Piano Practice & Music Theory 16-11-2020-21-11-20.

Feedback:

I was told that I had a big improvement from last week.

For my contrary motions, I’ve learnt a nice circle motion for technique.

I’ve got tension from trying to keep myself relaxed, funnily enough. It must be the ‘level-up’ variant from the original tension I possessed, for the tension isn’t as bad as before.

Keep going. It’s been over two months. Keep going. My wrists hurt, my fingers hurt.


Keep going.

Some things I ought to do:
*I need to keep my fingers more curved. And strengthen my fingers with squeeze ball exercises.

What I need is good strength, in a good curved position. Focus on squeezing with the fingers. The strength of the pianist comes from the feet. This is where it is sourced from–and the energy is channeled from the base of the feet, to the spine… and finally, to the hands.

Always have a flat curve with fingers. ‘Horizon Fingers’, or a ‘Dome’ in my case, due to my protruding nail beds.

Right: Middle finger needs more work, to strengthen it.
Left: All fingers.

This is needed (finger strength, at the fore-knuckles and a good curve), so that efficiency for energy can be established… otherwise the pianist will restrict blood flow to their fingers. The piano demands a lot of physical strength!

Sometimes pianists don’t play notes. Sometimes the finger doesn’t hit the key right, with enough weight. I do recall my asking some pianists “Did you miss any notes.” To which they were quick to admit. Even a prodigy, I had observed, admitted that he did miss some in a Liszt piece. That is what I am afraid of. However, I shouldn’t be afraid of it. Every pianist does it. My tension is sourced from this anxiety.

I want to hit every note. However, I shouldn’t be concerned with that.

Music Theory (Grade II):

Tenuto: Hold down the note for it complete, and total value. It is an emphasis on a separate note, that it must be played as its notational value.

Accent: Is sort of like adding forte to a single note, as opposed to a whole bar/measure.

Interestingly enough for 6/8 versus 3/4, the correct grouping for crotchets, being three per bar is only applicable to a 3/4 bar-except! If the 6/8 bar is a hemiola.

The accents are grouped differently, within a hemiola.

The 6/8 meter, by default, does not work that way.

Now, pulses and beats. Pulses are often found in compound meters–although simple meters do have pulses, they are only apparent through subdivision. Pulses are known by compound meters, for that reason.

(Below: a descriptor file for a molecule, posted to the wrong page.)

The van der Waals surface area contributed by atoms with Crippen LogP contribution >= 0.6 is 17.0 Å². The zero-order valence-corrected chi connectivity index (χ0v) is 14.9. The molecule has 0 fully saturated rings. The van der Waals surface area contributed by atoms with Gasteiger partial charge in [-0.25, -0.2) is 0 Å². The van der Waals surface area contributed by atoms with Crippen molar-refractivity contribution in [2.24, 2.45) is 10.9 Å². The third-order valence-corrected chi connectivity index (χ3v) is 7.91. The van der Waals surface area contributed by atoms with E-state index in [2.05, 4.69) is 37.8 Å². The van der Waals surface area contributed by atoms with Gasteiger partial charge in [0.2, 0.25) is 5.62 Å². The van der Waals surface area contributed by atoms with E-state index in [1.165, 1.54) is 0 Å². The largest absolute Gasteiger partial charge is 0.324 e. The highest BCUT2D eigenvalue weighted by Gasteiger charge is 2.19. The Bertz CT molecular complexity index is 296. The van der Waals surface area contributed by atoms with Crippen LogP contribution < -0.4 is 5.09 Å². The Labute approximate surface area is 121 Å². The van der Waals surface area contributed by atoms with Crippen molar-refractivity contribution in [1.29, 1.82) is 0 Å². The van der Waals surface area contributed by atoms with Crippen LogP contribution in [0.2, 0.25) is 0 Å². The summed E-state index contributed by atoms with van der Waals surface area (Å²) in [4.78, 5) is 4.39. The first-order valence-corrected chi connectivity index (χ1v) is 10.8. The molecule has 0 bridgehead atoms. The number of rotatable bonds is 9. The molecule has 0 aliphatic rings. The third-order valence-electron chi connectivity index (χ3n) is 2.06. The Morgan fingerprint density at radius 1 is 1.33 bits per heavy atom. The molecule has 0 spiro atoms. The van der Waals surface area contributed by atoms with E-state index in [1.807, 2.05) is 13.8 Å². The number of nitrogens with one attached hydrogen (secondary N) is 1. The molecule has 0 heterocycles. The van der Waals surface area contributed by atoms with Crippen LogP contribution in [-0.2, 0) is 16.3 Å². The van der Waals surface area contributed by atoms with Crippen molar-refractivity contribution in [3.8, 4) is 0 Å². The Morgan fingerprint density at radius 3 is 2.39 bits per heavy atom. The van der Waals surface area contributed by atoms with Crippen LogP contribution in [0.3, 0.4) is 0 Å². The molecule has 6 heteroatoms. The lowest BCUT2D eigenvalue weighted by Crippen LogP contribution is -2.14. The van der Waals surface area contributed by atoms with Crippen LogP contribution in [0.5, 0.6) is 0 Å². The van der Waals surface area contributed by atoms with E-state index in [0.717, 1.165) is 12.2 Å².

• Annotation of treble and bass clefs in all known key signatures, at 2 8Ves.
  • Practice the difference between the clefs. Bass and Treble. Always read the clef.
    • Memorization of Grade II terms and definitions:

      *Mezzo is pronounced: Metzo. Mezzo-forte means ‘Moderately loud’. One plays at a standard volume for that bar.

      *When there is a hyphen between two dynamics on a bar, this signifies that one play that second dynamic when one repeats a piece. I.E: Mf-p.



      Two different forms:


      Binary: Two part sections.

      Basic Ternary: Three part sections.
      A section and B section.
      The pattern goes as follows: A-B-A.

      The A and B section are both different to one another. One can also render the A section for the last part (the second A), to be A-prime if needed. However, the variation is slight.
    • If the A section repeats itself, at the end, the form is ternary.

      Now, into the territory of themes.

      Note: Thematic material means, the theme, basically.

      Abstract/pure music does not tell a story. For example, many of Mozart’s sonatas do not tell a specific story. There is no context.

      There is thematic material in all music. The melody can demonstrate the theme, for instance. If one were to listen to a the first bars to a quadrille, for instance… a theme sets the ‘sound’ to put it crudely. Which permeates throughout the entire piece.
    • Note: A light motif, refers to the specific character or feeling within a narrative. However, from movement to movement within the piece, it reoccurs. Unlike Saint-Saenz’s “The Carnival Of The Animals.” Light motifs are found, most often in Operas.

Pianistic Practice:

This week, I focus on Dynamics and articulations.

Repertoire:

Saint-Saenz’s Carnival Of The Animals ‘Lions’.
Dynamics, needs to be refined.

+ Piano
+ Mezzo-Forte
+ Mezzo-Piano
+ Forte

To make it louder, apply more force/weight. Not tension.

Mozart’s ‘Aria’.
Needs to be learnt. The introduction of Semi-quavers and dotted quavers. The subdivision count can either be [Ti]kati[Ti]kati… or One-E-And-A-Two-E-And-A-Three-E-And-A-Four-E… and so forth.

Haydn’s Quadrille.
Needs to be mastered more so. Especially the hand movement, in the middle of the bar.

Scales:

*New scale: Chromatic scales, C Major and G Major.

The refinement of curved fingers, finger strengthening, and keeping the wrists raised above the keys as the default position will be the focus. Eventually, this will be allow the wrists to drive the fingers for playing. I cannot advance to more complicated repertoire, unless I do this.

When one is playing chords, or intervals… and holding them. One lifts up, not down with the hand. You must allow your hands that mobility to move across the keys, however, they must be grounded upon the keys… just as well.

Some listening’s:

The sexy Percy Grainger.

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